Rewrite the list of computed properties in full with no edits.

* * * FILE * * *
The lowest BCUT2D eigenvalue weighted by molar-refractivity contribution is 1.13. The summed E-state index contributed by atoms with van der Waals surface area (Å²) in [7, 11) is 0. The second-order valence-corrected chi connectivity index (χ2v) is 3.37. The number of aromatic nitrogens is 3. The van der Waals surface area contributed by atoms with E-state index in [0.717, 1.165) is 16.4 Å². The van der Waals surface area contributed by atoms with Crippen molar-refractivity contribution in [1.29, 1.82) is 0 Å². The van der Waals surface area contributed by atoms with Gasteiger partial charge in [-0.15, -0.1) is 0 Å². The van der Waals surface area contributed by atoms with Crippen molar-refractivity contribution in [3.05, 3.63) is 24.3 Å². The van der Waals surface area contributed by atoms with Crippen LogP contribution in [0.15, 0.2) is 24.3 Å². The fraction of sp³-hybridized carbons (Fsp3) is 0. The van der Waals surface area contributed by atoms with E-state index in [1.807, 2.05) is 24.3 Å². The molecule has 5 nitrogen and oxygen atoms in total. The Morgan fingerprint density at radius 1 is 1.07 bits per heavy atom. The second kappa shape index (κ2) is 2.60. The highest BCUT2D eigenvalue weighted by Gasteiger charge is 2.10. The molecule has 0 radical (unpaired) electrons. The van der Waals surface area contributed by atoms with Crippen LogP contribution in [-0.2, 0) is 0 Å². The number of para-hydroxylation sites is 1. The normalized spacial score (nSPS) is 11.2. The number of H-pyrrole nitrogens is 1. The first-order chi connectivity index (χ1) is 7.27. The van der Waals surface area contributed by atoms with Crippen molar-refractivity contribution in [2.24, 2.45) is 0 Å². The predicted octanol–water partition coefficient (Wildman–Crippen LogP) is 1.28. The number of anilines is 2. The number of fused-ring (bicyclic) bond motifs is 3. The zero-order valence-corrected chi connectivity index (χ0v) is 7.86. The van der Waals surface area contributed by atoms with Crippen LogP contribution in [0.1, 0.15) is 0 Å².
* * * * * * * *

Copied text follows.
The lowest BCUT2D eigenvalue weighted by molar-refractivity contribution is 1.13. The summed E-state index contributed by atoms with van der Waals surface area (Å²) in [7, 11) is 0. The second-order valence-corrected chi connectivity index (χ2v) is 3.37. The number of aromatic nitrogens is 3. The van der Waals surface area contributed by atoms with E-state index in [0.717, 1.165) is 16.4 Å². The van der Waals surface area contributed by atoms with Crippen molar-refractivity contribution in [1.29, 1.82) is 0 Å². The van der Waals surface area contributed by atoms with Gasteiger partial charge in [-0.15, -0.1) is 0 Å². The van der Waals surface area contributed by atoms with Crippen molar-refractivity contribution in [3.05, 3.63) is 24.3 Å². The van der Waals surface area contributed by atoms with Crippen LogP contribution in [0.15, 0.2) is 24.3 Å². The fraction of sp³-hybridized carbons (Fsp3) is 0. The van der Waals surface area contributed by atoms with E-state index in [1.807, 2.05) is 24.3 Å². The molecule has 5 nitrogen and oxygen atoms in total. The Morgan fingerprint density at radius 1 is 1.07 bits per heavy atom. The second kappa shape index (κ2) is 2.60. The highest BCUT2D eigenvalue weighted by Gasteiger charge is 2.10. The molecule has 0 radical (unpaired) electrons. The van der Waals surface area contributed by atoms with Crippen LogP contribution in [-0.2, 0) is 0 Å². The number of para-hydroxylation sites is 1. The normalized spacial score (nSPS) is 11.2. The number of H-pyrrole nitrogens is 1. The first-order chi connectivity index (χ1) is 7.27. The van der Waals surface area contributed by atoms with Crippen molar-refractivity contribution in [2.24, 2.45) is 0 Å². The predicted octanol–water partition coefficient (Wildman–Crippen LogP) is 1.28. The number of anilines is 2. The number of fused-ring (bicyclic) bond motifs is 3. The zero-order valence-corrected chi connectivity index (χ0v) is 7.86. The van der Waals surface area contributed by atoms with Crippen LogP contribution in [0.1, 0.15) is 0 Å².